Typical ceiling fan motors range in power between 1/60 and 1/3 hp (horsepower). Motors that are more powerful are often found in ceiling fans with wider blade spans and greater blade pitch. These larger motors also reduce the instance of overheating.

Look for ceiling fan motors with sealed bearings. This eliminates the need to oil the bearings and perform additional motor maintenance. Another thing to be aware of is a rubber flywheel. The rubber flywheel controls torque and stabilizes the ceiling fan. It also makes for quieter fan operation. Some inexpensive ceiling fans do not have these key components.

Light Kit

Today, many homeowners rely on ceiling fans to provide overhead lighting and most fans are designed to meet those needs. Some offer a single light source that accommodates low-wattage incandescent bulbs. Others have halogen down lights, and still others feature lights on multiple arms with shades made from glass or cloth.


Hanging System and Downrod

If you have a sloped ceiling, purchase a ceiling fan with a ball and socket swivel hanging system. It is designed to keep your fan level even when it is mounted at an angle.

Ceiling fan downrods range in length from 12 to 72 inches. If you have a low ceiling, consider a flush-mount system. That way you won’t have to worry about tall family members coming in contact with fan blades! Here's a chart to help you pick the right downrod for your ceiling height:

Ceiling Height in Feet
Downrod Length in Inches


The standard controls for a budget ceiling fan consist of pull chains connected to the motor and lights. This is fine for a guest room or other seldom-used space. For fans that get heavy use, think about wiring your ceiling fan to a wall switch or specialty switch that will allow you to also control the fan speed and dim the lights.

Kick things up a notch with a handheld remote that’s also a thermostat. It will adjust the fan speed to maintain a constant room temperature. You can also use it for home security -- set the remote to turn the lights and ceiling fan on and off at programmed times while you are away.

Designs and Finishes

Luckily, we are no longer limited to a handful of boring ceiling fan designs. Today, there's ceiling fan style that will coordinate perfectly with any décor. You can choose from tropical, modern, vintage, sports themed, juvenile and traditional styles. And each of those come in a wide variety of colors and finishes.


Now, Install Your Ceiling Fan!

© 2012 lindacee

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    • lindacee profile image

      lindacee 5 years ago from Arizona

      Gemma, the stem, or downrod, should have no bearing on the wobble or noise. The wobble can be fixed by balancing the fan blades with small weights (they usually come with the fan or you can buy a separate kit). The noise may be an issue with the fan motor. I've had a number of fans with a 48 - 60" drop without any issues. Hope this helps!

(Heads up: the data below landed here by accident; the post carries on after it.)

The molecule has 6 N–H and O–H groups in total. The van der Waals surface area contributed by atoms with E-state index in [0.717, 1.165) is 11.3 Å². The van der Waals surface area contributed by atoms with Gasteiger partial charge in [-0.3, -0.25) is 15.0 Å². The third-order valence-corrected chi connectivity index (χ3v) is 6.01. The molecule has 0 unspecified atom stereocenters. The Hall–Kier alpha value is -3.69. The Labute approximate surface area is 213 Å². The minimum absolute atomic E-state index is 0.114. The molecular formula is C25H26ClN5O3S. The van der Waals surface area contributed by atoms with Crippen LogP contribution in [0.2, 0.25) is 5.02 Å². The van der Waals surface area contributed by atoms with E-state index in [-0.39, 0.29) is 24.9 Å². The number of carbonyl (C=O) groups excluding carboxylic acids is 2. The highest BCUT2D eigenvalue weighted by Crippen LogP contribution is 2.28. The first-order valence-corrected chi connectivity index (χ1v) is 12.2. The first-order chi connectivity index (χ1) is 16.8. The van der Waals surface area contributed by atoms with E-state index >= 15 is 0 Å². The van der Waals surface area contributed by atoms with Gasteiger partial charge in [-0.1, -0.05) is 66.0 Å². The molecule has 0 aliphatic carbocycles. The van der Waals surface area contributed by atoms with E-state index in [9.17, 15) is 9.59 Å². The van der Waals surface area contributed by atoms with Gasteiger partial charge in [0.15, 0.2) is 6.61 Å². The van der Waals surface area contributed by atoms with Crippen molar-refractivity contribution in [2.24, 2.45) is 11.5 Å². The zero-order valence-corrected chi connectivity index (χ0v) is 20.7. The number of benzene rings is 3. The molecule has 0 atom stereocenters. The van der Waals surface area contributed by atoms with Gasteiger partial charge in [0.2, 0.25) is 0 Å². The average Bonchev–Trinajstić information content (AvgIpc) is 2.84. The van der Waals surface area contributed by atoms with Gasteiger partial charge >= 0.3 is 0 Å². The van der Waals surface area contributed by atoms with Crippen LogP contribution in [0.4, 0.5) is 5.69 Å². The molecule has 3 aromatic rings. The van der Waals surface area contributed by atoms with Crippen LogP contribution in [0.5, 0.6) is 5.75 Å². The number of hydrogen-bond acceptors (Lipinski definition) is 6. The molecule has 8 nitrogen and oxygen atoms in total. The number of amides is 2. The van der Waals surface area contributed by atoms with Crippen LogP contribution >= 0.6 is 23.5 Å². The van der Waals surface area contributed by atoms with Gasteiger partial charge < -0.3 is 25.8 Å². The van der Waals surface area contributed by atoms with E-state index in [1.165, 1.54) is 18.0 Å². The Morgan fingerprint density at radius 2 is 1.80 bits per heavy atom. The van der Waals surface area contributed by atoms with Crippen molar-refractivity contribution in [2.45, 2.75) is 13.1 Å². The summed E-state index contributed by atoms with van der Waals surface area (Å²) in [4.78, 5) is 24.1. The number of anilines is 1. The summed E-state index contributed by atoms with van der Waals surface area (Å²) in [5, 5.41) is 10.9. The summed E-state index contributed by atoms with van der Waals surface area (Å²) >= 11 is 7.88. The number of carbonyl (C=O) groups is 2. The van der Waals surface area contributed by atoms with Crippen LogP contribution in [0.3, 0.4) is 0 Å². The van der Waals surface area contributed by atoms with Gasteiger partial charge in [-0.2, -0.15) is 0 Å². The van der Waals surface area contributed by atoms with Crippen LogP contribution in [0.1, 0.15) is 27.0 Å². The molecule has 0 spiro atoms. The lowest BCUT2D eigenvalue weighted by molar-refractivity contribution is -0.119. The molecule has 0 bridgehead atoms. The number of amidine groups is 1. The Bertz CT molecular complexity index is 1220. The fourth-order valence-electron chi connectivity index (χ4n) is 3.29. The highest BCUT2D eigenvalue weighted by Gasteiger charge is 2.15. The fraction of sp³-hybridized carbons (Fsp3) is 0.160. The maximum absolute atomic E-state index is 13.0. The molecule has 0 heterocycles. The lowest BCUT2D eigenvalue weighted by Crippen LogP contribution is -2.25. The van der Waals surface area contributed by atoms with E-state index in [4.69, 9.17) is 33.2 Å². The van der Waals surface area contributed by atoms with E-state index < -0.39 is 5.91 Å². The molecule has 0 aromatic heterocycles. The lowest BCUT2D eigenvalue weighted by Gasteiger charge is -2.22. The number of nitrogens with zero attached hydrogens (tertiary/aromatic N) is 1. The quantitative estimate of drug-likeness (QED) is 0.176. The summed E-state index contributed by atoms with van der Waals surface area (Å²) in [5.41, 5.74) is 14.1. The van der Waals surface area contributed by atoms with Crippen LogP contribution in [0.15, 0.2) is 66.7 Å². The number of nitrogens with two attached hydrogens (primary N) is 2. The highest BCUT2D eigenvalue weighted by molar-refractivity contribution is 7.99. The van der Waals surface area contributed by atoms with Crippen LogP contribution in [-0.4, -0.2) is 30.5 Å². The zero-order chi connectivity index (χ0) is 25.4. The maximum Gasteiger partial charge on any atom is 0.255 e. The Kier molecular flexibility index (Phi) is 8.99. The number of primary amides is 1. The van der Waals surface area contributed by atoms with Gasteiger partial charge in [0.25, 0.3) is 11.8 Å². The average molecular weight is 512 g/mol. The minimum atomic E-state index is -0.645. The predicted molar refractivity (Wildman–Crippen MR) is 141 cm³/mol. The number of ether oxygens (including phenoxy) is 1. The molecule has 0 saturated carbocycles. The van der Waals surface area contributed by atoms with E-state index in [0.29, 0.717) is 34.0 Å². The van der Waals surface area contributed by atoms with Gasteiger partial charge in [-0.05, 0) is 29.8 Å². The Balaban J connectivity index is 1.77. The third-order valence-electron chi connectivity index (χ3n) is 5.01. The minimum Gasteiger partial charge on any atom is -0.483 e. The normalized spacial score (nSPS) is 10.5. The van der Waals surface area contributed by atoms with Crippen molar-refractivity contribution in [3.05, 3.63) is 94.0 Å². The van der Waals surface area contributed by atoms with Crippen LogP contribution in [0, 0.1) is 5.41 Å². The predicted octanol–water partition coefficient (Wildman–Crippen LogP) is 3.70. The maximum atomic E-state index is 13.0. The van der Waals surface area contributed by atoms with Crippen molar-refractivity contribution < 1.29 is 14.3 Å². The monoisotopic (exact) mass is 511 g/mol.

• profile image

      Gemma 5 years ago

      I am looking at replacing my ceiling fan but not sure if its best to get one with or without a stem, as the last one i had was stemed and had a bad wobble and was very noisy.

    • lindacee profile image

      lindacee 5 years ago from Arizona

      Jackie, good job on the fan installation! Installing a fan is not the easiest -- it does help a great deal to have an extra pair of hands involved. Yeah, those low ceiling fans are dangerous for us taller folk. Thank you so much for dropping by my Hub for a read today!

    • Jackie Lynnley profile image

      Jackie Lynnley 5 years ago from The Beautiful South

      Believe it or not I installed a ceiling fan several years back myself. My husband held it for me of course but growing up with a house full of brothers I learned a little something about wiring and it turned out great. I was in a home once where a ceiling fan was too low, glad we were short people. lol

    • lindacee profile image

      lindacee 5 years ago from Arizona

      Thanks, teaches12345. Timing is everything! Why is it these things go on the fritz just when we really need them? They must know! Thanks for reading. I hope this Hub makes your ceiling fan shopping a little easier.

    • teaches12345 profile image

      Dianna Mendez 5 years ago

      Our master bedroom celing fan just went out so this hub will help to purchase just the right size and type. You have done a superb job on this topic.

    • lindacee profile image

      lindacee 5 years ago from Arizona

      MikeNV, I appreciate the advice. I'm signed up for all the ad programs. I use ebay and amazon ads on occasion.

    • MikeNV profile image

      MikeNV 5 years ago from Henderson, NV

      ebay ads are junk. Switch to adsense and make some money.